Central Asian Leaders Do a Delicate Dance with the Bear from Muscovy

By Feller, Gordon | Washington Report on Middle East Affairs, October 31, 1996 | Go to article overview

Central Asian Leaders Do a Delicate Dance with the Bear from Muscovy


Feller, Gordon, Washington Report on Middle East Affairs


Central Asian Leaders Do a Delicate Dance With the Bear From Muscovy

When the Russian parliament (Duma) voted on March 15 in favor of denouncing the agreements which Boris Yeltsin had signed in 1991 that broke up the U.S.S.R., many in the West assumed this to be a confirmation of Russia's shift toward re-creating the old empire, especially in Central Asia. But, as usual, the issues are not so simple nor are they so straightforward.

On Feb. 21-22 Russian Foreign Minister Yevgeni Primakov embarked on a two-day "official visit" to Central Asia. On his first day he met in Almaty with Kazakhstani President Nursultan Nazarbayev and Foreign Minister Kasmzhomart Tokayev. This was followed by a one-day meeting with his Uzbek counterpart, Abdulaziz Komilov, and Uzbek President Islam Karimov. It was the second time in as many months that Primakov has visited Central Asia: in January 1995 he paid brief visits to both Uzbekistan and conflict-ridden Tajikistan. That was Primakov's very first visit outside Russia since his shift that month from his office as the nation's chief spymaster.

In those meetings with Primakov, the participants on both sides of the table addressed issues of bilateral concern, as well as the ever-important question of regional security. In Kazakhstan, the discussion focused on expanding the Customs Union, currently a trilateral accord between the two states and Belarus, and how it could be used as a vehicle for further integration. (Kyrgyzstan, Tajikistan, Uzbekistan and Georgia have expressed interest in joining.) In an interview given to the Russian newspaper Delovoi Mir while in Moscow, Nazarbayev had argued that integration, in this instance, is based on respecting each nation's sovereignty. His program "Integration 2000," to be drafted later this year, is to outline how this might be done. (How this program relates to the concept of a Eurasian Union unveiled by Nazarbayev in 1994 is unclear.)

Whereas in Almaty the focus of the talks was on economic integration, Uzbekistan's Karimov concentrated on regional security, an issue of considerable importance to both Uzbekistan and Russia in the light of the ongoing conflict in Tajikistan, which both Primakov and Karimov agreed underscores the need for further integration and development of the Commonwealth of Independent States (CIS).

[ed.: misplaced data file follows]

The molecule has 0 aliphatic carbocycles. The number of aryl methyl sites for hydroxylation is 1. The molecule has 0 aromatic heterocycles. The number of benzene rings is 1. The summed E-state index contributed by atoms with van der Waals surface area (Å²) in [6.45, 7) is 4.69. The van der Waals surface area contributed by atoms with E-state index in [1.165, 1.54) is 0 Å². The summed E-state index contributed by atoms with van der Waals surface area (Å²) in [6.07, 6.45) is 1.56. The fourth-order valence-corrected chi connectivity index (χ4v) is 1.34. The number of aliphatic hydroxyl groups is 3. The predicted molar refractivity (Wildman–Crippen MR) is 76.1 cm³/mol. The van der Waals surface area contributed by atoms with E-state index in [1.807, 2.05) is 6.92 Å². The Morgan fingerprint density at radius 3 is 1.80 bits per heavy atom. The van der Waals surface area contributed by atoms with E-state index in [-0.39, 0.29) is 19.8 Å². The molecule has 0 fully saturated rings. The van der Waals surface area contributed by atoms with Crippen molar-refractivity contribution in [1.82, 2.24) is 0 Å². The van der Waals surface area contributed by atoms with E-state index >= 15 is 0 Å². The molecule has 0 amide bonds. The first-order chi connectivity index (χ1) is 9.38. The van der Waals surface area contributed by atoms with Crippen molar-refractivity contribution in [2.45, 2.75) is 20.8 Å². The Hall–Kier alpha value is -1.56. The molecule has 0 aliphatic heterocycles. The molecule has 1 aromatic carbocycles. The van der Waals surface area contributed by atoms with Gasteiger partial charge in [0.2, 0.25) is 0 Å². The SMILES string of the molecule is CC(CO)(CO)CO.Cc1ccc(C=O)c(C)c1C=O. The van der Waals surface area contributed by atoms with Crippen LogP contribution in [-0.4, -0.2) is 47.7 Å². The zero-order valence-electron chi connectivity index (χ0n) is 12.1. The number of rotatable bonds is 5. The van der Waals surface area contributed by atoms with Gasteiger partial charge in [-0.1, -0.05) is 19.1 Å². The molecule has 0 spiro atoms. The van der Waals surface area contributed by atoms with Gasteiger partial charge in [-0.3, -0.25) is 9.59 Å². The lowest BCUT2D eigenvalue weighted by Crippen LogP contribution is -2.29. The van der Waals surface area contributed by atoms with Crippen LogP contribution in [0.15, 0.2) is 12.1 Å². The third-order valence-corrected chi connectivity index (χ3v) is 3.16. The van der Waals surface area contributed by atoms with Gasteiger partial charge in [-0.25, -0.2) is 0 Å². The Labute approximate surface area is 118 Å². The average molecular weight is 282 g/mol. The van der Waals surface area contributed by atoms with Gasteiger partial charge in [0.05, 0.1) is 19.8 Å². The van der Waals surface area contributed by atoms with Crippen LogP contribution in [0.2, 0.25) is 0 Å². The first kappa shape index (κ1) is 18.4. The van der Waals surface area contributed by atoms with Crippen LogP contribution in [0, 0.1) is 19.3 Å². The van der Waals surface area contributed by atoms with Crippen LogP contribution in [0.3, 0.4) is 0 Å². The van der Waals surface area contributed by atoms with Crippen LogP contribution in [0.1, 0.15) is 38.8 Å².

Such visits by high-ranking Russian officials to Central Asia are often interpreted by Western commentators as a sign that Russia hopes to "retake" the region and reincorporate it into a renewed Soviet Union. Often ignored is the very real fact that the Central Asian states themselves see ties with Russia, and the CIS as a whole, to be of the utmost importance: Karimov himself affirmed that good relations with Russia are a "priority for the Uzbek people."

The Central Asian states themselves see ties with Russia to be of the utmost importance.

Although both Nazarbayev and Karimov recognize that cooperation with Russia is crucial to countering the threats to regional stability from Tajikistan and Afghanistan and to ensuring economic growth, both presidents are anxious not to be perceived by their own subjects as making too many concessions to Russia. Consequently, significant differences of opinion still exist on certain issues. For example, Kazakhstan's reluctance to permit the opening of Russian consulates in the various Russian-dominated northern oblasts, and its finn opposition to Russia's attempt to redefine the legal status of the Caspian Sea are two points of conflict. Likewise, Uzbekistan's decision not to attend this past month's Interparliamentary Assembly session in St. Petersburg, and its refusal to have CIS troops patrol its 156-km border with Afghanistan can be seen as signs of the country asserting its sovereign status. Even the recent comments by Uzbek Foreign Minister Komilov in Pravda questioning the pace of CIS integration can be read in this light.

That said, as discussions on the Tajik crisis and oil pipeline routes continue, the Central Asian states will continue to include and place great importance on the Russian position. …

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